Save the seeds! Seeds from winter squash make a great snack food, just like pumpkin seeds. They include antioxidant, anti-inflammatory, as well as anti-diabetic and insulin-regulating properties.
Explore the many amazing winter squash varieties while they are in season! A few of Miss Bellevue Vegan's Favorites include:
Acorn squash is a great all-around squash, with moist, sweet, tender flesh. They are good for roasting, baking, steaming, mashing, and sautéing. Smaller ones are perfect for stuffing with a protein-rich pseudo-grain like quinoa and fibrous veggies to make an excellent vegan main course.
Butternut squash is the sweetest winter squash. It has a thick and moist flesh; its peel is comparatively thin and easy to peel. It's quite versatile as it roasts and sautés quickly. Best of all, is mashes and purees smoothly, with no thick strands or fibrous bits, making it perfect for soups.
Spaghetti squash is all about the texture. Once cooked the flesh will pull apart into thick, slightly crisp, noodle-like strands. Try it with tomato sauce or salt, pepper and Bragg's Nutritional Yeast.
Sweet Dumpling squash is small and quite cute! They have a yellow skin with bright orange or deep green stripes. The flesh is starchy with a slight corn flavor. The small size makes them perfect for stuffing and roasting. They are an excellent source of vitamin A and a good source of vitamin C. For a complete, nutrient-dense, vegan meal, try stuffed with quinoa, spinach, hulled hemp seeds, sea salt, ground pepper, fresh garlic and olive oil. (See recipe below)
Checkout your local farmer's market!
An amazing, COMPLETE, plant-based protein that is extremely easy to digest.
"Complete" refers to amino acids. There are 21 different amino acids that can form a protein and nine that the body can't produce on its own. These are called essential amino acids. In order for a protein to be considered "complete", it must contain all nine of these essential amino acids in roughly equal amounts.
Hemp is also rich in two of the most important EFAs: Omega-6 and Omega-3.
Hemp has many other health benefits. To name a handful:
Stayed tuned for more hemp education from Miss Bellevue Vegan!
Plant-Powered Stuffed Winter Squash
2-3 sweet dumpling squash (you can use acorn as well)
1 tablespoon coconut oil
3 cups fresh spinach
1 bell pepper, chopped
1 cup cooked quinoa
4 tablespoons hemp seeds
2-4 tablespoons nutritional yeast (add more or less depending on your taste preference)
Sea salt and freshly ground black pepper (to taste)
- Preheat oven to 375 F or 190 C.
- Cut squash in half and scoop out seeds. (Remember, the seeds can be roasted like pumpkin seeds.)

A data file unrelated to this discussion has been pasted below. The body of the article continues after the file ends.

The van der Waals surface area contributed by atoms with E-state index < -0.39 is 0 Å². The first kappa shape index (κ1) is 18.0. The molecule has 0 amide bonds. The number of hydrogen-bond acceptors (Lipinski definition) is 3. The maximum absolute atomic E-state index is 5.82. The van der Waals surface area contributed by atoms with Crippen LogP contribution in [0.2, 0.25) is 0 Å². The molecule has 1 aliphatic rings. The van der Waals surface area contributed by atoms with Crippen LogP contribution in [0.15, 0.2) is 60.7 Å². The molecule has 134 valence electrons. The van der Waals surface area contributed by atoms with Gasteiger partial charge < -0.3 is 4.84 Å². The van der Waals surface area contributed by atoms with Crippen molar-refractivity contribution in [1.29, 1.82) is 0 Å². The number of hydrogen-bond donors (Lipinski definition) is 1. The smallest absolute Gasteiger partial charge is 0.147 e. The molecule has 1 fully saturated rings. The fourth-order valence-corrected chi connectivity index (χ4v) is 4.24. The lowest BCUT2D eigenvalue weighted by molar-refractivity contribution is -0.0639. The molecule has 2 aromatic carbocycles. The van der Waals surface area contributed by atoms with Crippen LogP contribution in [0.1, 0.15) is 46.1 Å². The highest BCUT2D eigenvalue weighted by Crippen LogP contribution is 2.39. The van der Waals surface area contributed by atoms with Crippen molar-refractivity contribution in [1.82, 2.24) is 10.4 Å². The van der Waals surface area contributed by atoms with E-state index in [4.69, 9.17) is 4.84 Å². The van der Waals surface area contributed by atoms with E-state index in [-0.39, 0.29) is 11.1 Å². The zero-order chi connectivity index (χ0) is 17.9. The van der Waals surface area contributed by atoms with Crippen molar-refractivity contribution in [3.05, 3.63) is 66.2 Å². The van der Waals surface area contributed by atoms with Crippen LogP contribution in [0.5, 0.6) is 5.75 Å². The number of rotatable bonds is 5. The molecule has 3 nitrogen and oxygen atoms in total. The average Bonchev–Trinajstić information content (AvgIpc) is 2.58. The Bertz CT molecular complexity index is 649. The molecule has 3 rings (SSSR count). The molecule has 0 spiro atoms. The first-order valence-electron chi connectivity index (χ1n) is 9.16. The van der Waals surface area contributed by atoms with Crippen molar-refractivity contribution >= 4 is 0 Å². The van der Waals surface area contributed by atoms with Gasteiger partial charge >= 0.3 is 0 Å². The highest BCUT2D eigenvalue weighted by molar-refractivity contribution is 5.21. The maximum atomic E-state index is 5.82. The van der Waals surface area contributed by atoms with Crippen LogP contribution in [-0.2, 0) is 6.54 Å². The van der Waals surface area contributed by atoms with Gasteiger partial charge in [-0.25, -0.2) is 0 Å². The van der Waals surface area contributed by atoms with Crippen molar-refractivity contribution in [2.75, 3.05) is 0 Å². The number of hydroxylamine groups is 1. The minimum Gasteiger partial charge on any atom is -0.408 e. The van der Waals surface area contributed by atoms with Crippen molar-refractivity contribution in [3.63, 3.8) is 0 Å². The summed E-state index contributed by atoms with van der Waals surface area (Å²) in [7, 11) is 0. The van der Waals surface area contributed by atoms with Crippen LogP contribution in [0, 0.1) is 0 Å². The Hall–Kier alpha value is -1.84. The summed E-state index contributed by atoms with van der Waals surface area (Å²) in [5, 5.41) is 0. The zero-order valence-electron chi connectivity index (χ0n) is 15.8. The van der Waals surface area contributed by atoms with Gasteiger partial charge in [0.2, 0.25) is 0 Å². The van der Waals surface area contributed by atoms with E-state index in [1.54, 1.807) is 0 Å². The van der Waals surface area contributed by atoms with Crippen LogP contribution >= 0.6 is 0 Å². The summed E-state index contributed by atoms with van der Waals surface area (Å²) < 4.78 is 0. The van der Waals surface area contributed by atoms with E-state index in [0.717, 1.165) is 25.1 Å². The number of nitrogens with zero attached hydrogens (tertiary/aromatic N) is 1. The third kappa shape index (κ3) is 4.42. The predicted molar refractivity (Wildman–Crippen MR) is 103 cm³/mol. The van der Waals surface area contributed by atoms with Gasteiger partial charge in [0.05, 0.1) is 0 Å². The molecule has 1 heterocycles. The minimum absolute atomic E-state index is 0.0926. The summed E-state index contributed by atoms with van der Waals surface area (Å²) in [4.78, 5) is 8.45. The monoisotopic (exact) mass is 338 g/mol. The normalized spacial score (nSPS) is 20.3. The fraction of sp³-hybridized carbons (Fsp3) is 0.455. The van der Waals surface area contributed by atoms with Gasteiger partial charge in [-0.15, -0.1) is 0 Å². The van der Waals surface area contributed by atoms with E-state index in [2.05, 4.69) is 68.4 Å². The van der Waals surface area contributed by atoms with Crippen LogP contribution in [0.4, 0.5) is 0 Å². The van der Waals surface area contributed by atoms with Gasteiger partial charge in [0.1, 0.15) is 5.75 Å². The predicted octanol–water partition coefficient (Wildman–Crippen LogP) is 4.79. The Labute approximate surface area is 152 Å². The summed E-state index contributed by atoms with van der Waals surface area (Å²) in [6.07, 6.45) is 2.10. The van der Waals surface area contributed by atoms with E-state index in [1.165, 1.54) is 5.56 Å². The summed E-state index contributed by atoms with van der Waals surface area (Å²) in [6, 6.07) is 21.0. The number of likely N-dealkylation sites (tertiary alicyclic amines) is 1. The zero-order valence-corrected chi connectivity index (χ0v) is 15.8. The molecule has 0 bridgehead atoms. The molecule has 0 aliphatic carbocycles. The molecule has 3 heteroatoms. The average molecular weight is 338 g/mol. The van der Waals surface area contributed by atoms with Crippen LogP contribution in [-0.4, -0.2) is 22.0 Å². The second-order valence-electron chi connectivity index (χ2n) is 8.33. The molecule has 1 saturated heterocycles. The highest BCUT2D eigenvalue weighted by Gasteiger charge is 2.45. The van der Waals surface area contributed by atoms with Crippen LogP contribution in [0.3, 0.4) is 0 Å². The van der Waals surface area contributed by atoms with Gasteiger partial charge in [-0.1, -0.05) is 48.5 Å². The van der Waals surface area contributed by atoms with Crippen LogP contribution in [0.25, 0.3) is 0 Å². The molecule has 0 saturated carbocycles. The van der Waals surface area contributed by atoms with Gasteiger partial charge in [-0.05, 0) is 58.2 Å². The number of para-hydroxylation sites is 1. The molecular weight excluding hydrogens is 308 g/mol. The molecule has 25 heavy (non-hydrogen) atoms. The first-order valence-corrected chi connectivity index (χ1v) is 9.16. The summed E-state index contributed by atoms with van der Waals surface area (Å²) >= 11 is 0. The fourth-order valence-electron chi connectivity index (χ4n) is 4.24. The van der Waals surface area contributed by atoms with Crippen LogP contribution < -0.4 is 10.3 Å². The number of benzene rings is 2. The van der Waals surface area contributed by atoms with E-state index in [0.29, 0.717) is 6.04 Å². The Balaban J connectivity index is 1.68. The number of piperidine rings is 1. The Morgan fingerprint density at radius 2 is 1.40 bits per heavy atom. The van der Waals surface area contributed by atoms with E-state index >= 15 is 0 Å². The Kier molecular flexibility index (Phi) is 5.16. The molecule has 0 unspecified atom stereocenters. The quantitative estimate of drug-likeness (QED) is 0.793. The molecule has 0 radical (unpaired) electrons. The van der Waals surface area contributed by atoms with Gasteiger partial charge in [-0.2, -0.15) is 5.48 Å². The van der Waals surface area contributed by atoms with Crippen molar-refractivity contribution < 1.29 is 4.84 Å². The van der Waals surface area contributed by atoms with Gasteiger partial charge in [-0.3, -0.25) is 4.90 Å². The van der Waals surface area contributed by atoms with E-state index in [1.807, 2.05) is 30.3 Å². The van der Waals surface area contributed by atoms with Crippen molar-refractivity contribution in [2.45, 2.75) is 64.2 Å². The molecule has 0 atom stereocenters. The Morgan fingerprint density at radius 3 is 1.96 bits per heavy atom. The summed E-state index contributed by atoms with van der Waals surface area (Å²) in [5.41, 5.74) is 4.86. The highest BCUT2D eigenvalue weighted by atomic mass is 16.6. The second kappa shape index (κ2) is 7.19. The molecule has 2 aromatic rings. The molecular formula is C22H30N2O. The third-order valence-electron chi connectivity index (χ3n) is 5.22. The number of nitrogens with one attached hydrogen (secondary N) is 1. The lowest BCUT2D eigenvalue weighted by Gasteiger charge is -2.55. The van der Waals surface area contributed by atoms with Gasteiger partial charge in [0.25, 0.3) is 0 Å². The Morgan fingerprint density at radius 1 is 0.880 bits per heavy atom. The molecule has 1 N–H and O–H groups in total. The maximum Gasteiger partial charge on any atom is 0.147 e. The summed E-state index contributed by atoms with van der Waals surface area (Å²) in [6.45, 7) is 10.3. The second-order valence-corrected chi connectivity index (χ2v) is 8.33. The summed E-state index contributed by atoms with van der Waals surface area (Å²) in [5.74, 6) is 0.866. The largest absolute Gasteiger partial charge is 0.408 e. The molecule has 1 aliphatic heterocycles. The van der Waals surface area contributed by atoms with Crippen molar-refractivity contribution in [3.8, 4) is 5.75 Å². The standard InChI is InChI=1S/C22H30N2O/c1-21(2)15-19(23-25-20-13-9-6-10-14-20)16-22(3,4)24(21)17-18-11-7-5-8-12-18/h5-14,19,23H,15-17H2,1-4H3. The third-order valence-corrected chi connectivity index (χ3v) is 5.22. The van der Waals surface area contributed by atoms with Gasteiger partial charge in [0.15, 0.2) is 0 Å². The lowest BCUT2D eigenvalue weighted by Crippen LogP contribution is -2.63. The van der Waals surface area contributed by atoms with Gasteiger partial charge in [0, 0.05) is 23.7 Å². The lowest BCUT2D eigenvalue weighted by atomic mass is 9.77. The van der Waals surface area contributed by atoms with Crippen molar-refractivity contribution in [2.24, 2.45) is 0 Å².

- Place squash face-down in an oiled baking dish. Bake until tender when pierced with a knife, about 30 minutes.
- Remove squash from oven but keep oven on.
- Prepare the plant-based stuffing while the squash is baking: Heat coconut oil in a medium saucepan over medium heat. Add chopped bell pepper and sauté for 5-10 minutes. The add in spinach and sauté until spinach is soft and dense. Stir in the cooked quinoa and season to taste with salt and pepper. Remove from heat, add in nutritional yeast and mix well.
- Turn the squash upright in the baking dish and stuff with the plant-based mixture.
- Cover dish with aluminum foil and bake for another 20 minutes.
- Remove from oven, add hemp seeds to the top of the stuffed squash, serve and enjoy!
EDUCATION & TIPS:
- You can cook with hemp seed, provided that the temperature doesn’t go above 350 F or 175 C. It's best to just add in hemp seeds after any warm meal is done cooking.
- The peel of sweet dumpling squash is generally tender enough to be eaten.
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Fueling the Runner's High
As the level of awareness and education continues to boom around plant-based health, Runner's World recently helped kick it into gear even further - in the form of knee-high "VEGAN" socks right on the cover. Also, you will notice another reference to vegan in reference to the smoothies.
When Runner’s World redesigned their magazine starting with this month’s issue, their stated goal was to have the magazine fit better into every runner’s world. And they definitely did this!
The cover model, Micah Risk is a 3:18 marathoner and a nutritionist at Lighter, a company she co-founded in Boston to help women take control of their diets, with a focus on real, plant-based food.
If you are looking to purchase a pair for yourself, they are available for $10 here.
Eat food. Not too much. Mostly plants. - Michael Pollen
Owner of BEVEGAN® Grassroots Health. Board Certified Holistic Health Coach. AKA Miss Bellevue Vegan. Plant-Based Health Consultant. Vegan Athlete. Outdoor Enthusiast. Outdoor Gear Reviewer. Author. Cotopaxi Local Ambassador. Animal Lover. Dreamer. Believer.